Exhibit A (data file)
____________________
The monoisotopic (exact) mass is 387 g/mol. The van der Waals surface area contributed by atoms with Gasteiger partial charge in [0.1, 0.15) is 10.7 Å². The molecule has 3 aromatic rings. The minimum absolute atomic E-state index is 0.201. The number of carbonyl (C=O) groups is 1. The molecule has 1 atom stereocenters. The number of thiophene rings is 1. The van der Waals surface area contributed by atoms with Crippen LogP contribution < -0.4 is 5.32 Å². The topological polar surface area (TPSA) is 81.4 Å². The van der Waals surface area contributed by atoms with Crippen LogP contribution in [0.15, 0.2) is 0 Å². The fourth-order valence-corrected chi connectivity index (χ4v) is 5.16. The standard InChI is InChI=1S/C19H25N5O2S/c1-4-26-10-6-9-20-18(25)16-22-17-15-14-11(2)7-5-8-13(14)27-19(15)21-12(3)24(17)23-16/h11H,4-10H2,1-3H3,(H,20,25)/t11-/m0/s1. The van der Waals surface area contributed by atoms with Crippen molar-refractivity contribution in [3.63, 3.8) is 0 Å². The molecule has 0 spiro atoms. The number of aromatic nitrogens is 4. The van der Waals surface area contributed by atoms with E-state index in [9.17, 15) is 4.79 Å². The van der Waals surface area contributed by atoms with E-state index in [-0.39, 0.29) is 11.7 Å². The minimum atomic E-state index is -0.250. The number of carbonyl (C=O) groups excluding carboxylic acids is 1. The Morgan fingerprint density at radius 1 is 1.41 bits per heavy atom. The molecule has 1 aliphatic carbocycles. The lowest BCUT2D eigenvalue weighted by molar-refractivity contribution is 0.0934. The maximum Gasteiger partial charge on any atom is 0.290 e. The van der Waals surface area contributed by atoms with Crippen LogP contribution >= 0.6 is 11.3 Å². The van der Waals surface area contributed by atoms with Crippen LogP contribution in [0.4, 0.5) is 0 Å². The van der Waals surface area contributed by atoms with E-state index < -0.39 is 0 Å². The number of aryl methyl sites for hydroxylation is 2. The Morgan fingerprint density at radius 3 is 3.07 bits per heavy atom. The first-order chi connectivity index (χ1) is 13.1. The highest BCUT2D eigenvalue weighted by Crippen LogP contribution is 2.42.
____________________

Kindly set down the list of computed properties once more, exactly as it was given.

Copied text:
The monoisotopic (exact) mass is 387 g/mol. The van der Waals surface area contributed by atoms with Gasteiger partial charge in [0.1, 0.15) is 10.7 Å². The molecule has 3 aromatic rings. The minimum absolute atomic E-state index is 0.201. The number of carbonyl (C=O) groups is 1. The molecule has 1 atom stereocenters. The number of thiophene rings is 1. The van der Waals surface area contributed by atoms with Crippen LogP contribution < -0.4 is 5.32 Å². The topological polar surface area (TPSA) is 81.4 Å². The van der Waals surface area contributed by atoms with Crippen LogP contribution in [0.15, 0.2) is 0 Å². The fourth-order valence-corrected chi connectivity index (χ4v) is 5.16. The standard InChI is InChI=1S/C19H25N5O2S/c1-4-26-10-6-9-20-18(25)16-22-17-15-14-11(2)7-5-8-13(14)27-19(15)21-12(3)24(17)23-16/h11H,4-10H2,1-3H3,(H,20,25)/t11-/m0/s1. The van der Waals surface area contributed by atoms with Crippen molar-refractivity contribution in [3.63, 3.8) is 0 Å². The molecule has 0 spiro atoms. The number of aromatic nitrogens is 4. The van der Waals surface area contributed by atoms with E-state index in [9.17, 15) is 4.79 Å². The van der Waals surface area contributed by atoms with E-state index in [-0.39, 0.29) is 11.7 Å². The minimum atomic E-state index is -0.250. The number of carbonyl (C=O) groups excluding carboxylic acids is 1. The Morgan fingerprint density at radius 1 is 1.41 bits per heavy atom. The molecule has 1 aliphatic carbocycles. The lowest BCUT2D eigenvalue weighted by molar-refractivity contribution is 0.0934. The maximum Gasteiger partial charge on any atom is 0.290 e. The van der Waals surface area contributed by atoms with Crippen LogP contribution >= 0.6 is 11.3 Å². The van der Waals surface area contributed by atoms with Crippen LogP contribution in [0.4, 0.5) is 0 Å². The van der Waals surface area contributed by atoms with E-state index < -0.39 is 0 Å². The number of aryl methyl sites for hydroxylation is 2. The Morgan fingerprint density at radius 3 is 3.07 bits per heavy atom. The first-order chi connectivity index (χ1) is 13.1. The highest BCUT2D eigenvalue weighted by Crippen LogP contribution is 2.42.